Last edited by redofromstart; 02-03-2018 at 1:59 PM.
    • foxgloves
    • By foxgloves 2nd Mar 18, 2:12 PM
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    foxgloves
    Yes, redofromstart, I can remember a student friend here suggesting we just get a 'cob' for our lunch one day when we were out & about & I thought 'Eh? What on earth are we going to do with that?' cos if you went in a bakers shop where I grew up & asked for a cob, you'd be given a round crusty loaf. I love all the regional dialect variations.

    And yes, I totally remember standing in a shop & writing a cheque. I also remember my Mum telling me 'You can't spend what you haven't got' & I gave her a withering look & said I could because I'd 'got cheques left'. I didn't actually have a credit card till much, much later. My bank kept up a relentless pressure on me to have one (I guess they could see from my bad money habits what a nice little earner this would be for them from all the interest!) & I am the sort of person who reaches the point that the more I am pressurized to do something, the more I resist it. I think if I'd taken them up on the offer when my spendyness was at its peak, my overall debt would have been quite a lot more than it was.
    I am so different now with Christmas & birthday money. For instance, Mum gave me some money for Christmas & I spent it on a lovely new hairbrush (my old one was in bits), a gorgeous make-up bag & some new make-up items. I enjoyed choosing absolutely every item & still smile when I see that pretty bag sitting on my dressing table. I love useful presents now. (And.......I spent the money only ONCE as have learned my lesson!)
    Last edited by foxgloves; 02-03-2018 at 2:15 PM.
    Money can't jump out of your purse on its own so ask 'Can I borrow one, make one, grow one, bake one, re-purpose or recycle, acquire it for free?' Yes? Then put that purse away & keep your money because little savings grow!
    Loan pay-down fund instalment 2 = £800-01
    Payment received from surveys: 2015 = £320 2016 = £210 2017 = £304 2018 = £259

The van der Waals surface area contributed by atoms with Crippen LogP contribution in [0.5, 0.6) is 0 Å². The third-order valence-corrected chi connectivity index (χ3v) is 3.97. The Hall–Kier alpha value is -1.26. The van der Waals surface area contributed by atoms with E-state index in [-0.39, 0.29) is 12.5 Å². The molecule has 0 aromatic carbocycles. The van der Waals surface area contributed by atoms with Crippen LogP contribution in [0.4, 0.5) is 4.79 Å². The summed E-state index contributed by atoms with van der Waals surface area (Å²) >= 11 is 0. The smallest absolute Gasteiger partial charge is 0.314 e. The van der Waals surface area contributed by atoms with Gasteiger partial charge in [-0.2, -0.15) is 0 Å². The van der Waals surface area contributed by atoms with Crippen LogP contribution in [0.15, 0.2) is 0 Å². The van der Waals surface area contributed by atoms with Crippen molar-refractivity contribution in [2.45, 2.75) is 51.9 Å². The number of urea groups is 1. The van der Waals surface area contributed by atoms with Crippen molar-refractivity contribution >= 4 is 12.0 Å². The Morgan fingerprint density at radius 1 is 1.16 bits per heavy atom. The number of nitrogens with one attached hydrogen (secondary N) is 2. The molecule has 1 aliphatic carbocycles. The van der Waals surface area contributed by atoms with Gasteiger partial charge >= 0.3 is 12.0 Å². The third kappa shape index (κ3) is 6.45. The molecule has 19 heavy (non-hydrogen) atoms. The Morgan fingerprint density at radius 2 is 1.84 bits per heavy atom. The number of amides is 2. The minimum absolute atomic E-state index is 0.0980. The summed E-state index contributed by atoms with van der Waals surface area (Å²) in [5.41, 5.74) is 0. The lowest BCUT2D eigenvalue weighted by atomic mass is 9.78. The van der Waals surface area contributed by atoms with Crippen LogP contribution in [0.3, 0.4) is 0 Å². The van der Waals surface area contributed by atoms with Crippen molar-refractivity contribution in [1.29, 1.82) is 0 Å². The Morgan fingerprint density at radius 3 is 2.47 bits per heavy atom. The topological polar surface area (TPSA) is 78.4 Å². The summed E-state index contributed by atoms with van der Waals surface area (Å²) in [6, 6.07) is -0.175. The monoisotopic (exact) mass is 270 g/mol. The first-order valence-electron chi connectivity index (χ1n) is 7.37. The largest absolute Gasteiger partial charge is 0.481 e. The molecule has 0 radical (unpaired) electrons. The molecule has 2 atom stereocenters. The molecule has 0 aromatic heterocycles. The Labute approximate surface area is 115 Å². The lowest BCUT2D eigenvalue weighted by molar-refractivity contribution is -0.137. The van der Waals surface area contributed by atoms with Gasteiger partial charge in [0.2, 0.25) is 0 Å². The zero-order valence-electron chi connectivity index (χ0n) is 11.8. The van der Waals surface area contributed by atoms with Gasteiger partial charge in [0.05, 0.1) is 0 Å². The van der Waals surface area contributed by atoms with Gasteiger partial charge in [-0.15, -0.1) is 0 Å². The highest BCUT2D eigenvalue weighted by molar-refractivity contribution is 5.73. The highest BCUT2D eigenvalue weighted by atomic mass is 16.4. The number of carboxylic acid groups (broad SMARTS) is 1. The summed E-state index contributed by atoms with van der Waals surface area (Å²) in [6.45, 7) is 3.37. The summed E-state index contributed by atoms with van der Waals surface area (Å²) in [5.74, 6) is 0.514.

• 1LuckyLady
    • By 1LuckyLady 2nd Mar 18, 2:30 PM
    • 834 Posts
    • 7,710 Thanks
    1LuckyLady
    Foxgloves, Dh is planning what to spend his bonus on and he's spent it at least 3 times in his head already and its not going to come through until the April payday!! He's good as gold though to be fair, he likes "looking" and seeing what is available but often when it comes to it he doesn't actually buy it! (thankfully!) With his last bonus it was going to be a new iPhone even though his current one was only a year old (mine had started not holding its charge very long and I'd told him which was a big mistake!) so he thought he'd have a new one and as I "needed" a new one I could have his old one. Well many months have passed and my old phone is still not holding charge but it holds it for as long as I need it to and the money is still in the bank

    On the rolls/cobs/baps conversation, I was brought up with bread cakes, when I started work they thought I'd gone mad ( I worked in a different county) as they called them teacakes (now a teacake to me was one with fruit in but to them that was a fruit teacake!) Now living in S. Wales they're rolls. The look on my eldest's face when I asked him to get a bread cake out just now was a picture!
    Sticking with the "Small things" thread to keep up us on the straight and narrow.
    • foxgloves
    • By foxgloves 3rd Mar 18, 10:41 AM
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    foxgloves
    1luckylady - I did laugh at 'breadcake'. I imagined my smallest nephew thinking he was going to get a cake, & then being given a bread roll!

    Morning everybody else. A lot of busy 'Shopping from home' going on here today. Talk to you later x
    Money can't jump out of your purse on its own so ask 'Can I borrow one, make one, grow one, bake one, re-purpose or recycle, acquire it for free?' Yes? Then put that purse away & keep your money because little savings grow!
    Loan pay-down fund instalment 2 = £800-01
    Payment received from surveys: 2015 = £320 2016 = £210 2017 = £304 2018 = £259
    • Baileys Babe
    • By Baileys Babe 3rd Mar 18, 12:01 PM
    • 2,253 Posts
    • 10,971 Thanks
    Baileys Babe
    I'm subscribing too Foxgloves, I love the way you write & I love reading about your spendy old ways
    Originally posted by 1LuckyLady
    I'm subscribing as well. 1LuckyLady is right you write so well.
    • DawnW
    • By DawnW 3rd Mar 18, 2:41 PM
    • 5,054 Posts
    • 39,899 Thanks
    DawnW
    I'm subscribing as well. 1LuckyLady is right you write so well.
    Originally posted by Baileys Babe
    And me, far too nosy to be left out
    NSDs for June 9 / 10
    Groceries / cleaning / toiletries / pet food etc £162.73 / £250
    Fuel 99.95 / £100


    • foxgloves
    • By foxgloves 3rd Mar 18, 4:56 PM
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    foxgloves
    Aww, thanks Baileys babe & DawnW. I will try not to disappoint. Re the bad old spendy years, I will try to remember to include the trip to London which coincided with a day the bank decided to put a stop on my bank card. (Shudders at the memory) Should have been a wake-up call, but wasn't.